Research Project

Measures for Improved Availability of medicines and vaccines (MIA)

Ensuring availability of essential medicines, vaccines and health commodities is one of today’s critical societal challenges

The MIA Project

Due to increasing shortages, ensuring availability of medicines and vaccines is a key societal challenge. Complex and vulnerable global supply chains, manufacturing problems, product recalls, short product shelve life, new digital technology, a few suppliers dominating markets, funding limitations, and high demand volatility are among the causes of this worldwide problem. In response, countries are developing strategies to safeguard against smaller (e.g. price increase) and larger disruptions of supply (e.g. health system breakdowns) and/or demand (e.g. pandemics).

Extant literature on medicine and vaccine supply chains has failed to conceptualise and model them as systems that must adapt from stable situations to crises and back to stability again. Existing models tend to exclude patients, treating demand as exogenous, and not accounting for market behaviour. There is limited understanding of private-public-partnerships, procurement and contracting, and regulation for improving supply security.

The purpose is to help key stakeholders make evidence-based decisions that sustainably reduce shortages ensuring future health and care services.. We will provide rigorous analyses of costs and benefits of measures, and a basis for comparative studies in other countries by developing baseline data, research design, analytical and pedagogical models and tools. Findings will inform ongoing strategy work and collaboration initiatives within Norway, the UK and Europe more broadly. We will draw policy implications and put forth recommendations for supply chain design, procurement strategies and alignment of economic incentives. We will develop training resources and tool kits and embed these into higher education curricula in pharmaceutical education, risk management and operations/supply chain management, thus increasing cooperation in educational programmes across sectors, stakeholders, and disciplines including health, social science and economics.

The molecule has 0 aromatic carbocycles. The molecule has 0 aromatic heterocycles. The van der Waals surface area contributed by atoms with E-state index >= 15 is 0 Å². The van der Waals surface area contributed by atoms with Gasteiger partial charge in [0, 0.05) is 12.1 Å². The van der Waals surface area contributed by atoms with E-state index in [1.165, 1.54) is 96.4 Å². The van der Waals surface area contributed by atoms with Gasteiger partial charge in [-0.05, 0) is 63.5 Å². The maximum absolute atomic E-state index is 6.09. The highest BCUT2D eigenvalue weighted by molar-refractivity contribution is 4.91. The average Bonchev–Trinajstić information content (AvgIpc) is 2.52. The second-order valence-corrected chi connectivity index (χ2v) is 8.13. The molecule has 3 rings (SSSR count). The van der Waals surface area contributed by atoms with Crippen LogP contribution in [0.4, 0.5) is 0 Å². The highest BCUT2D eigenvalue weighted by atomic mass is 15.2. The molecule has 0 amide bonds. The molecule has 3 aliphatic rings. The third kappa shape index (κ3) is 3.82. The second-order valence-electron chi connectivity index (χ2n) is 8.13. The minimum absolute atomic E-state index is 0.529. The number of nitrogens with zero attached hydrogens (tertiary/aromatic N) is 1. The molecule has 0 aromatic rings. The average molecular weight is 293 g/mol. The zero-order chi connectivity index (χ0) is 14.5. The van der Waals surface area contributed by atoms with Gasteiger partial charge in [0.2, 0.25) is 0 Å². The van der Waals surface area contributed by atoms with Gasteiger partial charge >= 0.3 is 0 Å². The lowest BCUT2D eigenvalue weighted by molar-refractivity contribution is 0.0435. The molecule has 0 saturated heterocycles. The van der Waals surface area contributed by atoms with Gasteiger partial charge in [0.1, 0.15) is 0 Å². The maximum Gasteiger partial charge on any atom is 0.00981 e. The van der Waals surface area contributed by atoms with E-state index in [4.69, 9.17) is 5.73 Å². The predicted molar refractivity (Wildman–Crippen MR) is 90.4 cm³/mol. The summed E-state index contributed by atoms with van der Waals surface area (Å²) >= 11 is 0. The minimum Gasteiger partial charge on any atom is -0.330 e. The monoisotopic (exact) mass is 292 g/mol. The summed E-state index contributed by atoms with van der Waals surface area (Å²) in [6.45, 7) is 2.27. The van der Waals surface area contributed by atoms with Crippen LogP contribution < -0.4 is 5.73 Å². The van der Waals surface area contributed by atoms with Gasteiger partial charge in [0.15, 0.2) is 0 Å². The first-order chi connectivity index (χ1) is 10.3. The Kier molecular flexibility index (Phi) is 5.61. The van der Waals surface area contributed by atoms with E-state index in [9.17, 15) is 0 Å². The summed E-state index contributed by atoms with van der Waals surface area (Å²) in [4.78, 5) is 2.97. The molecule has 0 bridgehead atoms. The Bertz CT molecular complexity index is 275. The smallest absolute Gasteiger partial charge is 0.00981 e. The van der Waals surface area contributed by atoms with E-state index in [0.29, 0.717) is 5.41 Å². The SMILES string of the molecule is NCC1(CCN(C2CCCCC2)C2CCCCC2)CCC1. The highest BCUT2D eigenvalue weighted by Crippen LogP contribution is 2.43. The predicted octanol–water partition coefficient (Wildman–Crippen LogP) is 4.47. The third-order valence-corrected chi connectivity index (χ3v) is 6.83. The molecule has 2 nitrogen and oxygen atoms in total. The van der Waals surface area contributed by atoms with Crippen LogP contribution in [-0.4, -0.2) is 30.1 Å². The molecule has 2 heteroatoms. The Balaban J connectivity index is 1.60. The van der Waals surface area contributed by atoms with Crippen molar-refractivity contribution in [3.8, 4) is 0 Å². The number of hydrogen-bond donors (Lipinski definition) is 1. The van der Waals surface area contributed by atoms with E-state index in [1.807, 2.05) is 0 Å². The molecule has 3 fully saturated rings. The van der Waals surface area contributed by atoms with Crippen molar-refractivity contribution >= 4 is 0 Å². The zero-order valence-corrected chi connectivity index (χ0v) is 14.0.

Secondary objectives:

  • To contribute to improved supply security, i.e. access to medicine and vaccine services in Norway and the UK.
  • To provide policy makers and other key stakeholders with a holistic and rigorous analysis of the direct and indirect costs and benefits of measures for enhanced supply security of medicines and vaccines, thus contributing to more efficient and effective health services.
  • To provide a basis for comparative studies in other countries by developing baseline data, research design protocols, and analytical and pedagogical models and tools.  


To ensure stakeholders engagement the following reference group has been set up: The Coleman F. Fung Professor in the School of Engineering and a Professor of Medicine (by Courtesy) Margaret Brandeau (Stanford University); Professor Ergun Ozlem (North Eastern University); Kirsten Hjelle (Norwegian Directorate of Health); Frode Forland (Norwegian Institute of Public Health); Jon Andersen (Norwegian Pharmacy Association); Anders Sundgren (Norwegian Medicines Agency); Bente Hayes (Hospital Procurement); Erling Ulltveit (The Association of the Pharmaceutical Industry in Norway); Director and Professor Kari Kværner (Centre for Connected Care at Oslo University Hospital and BI).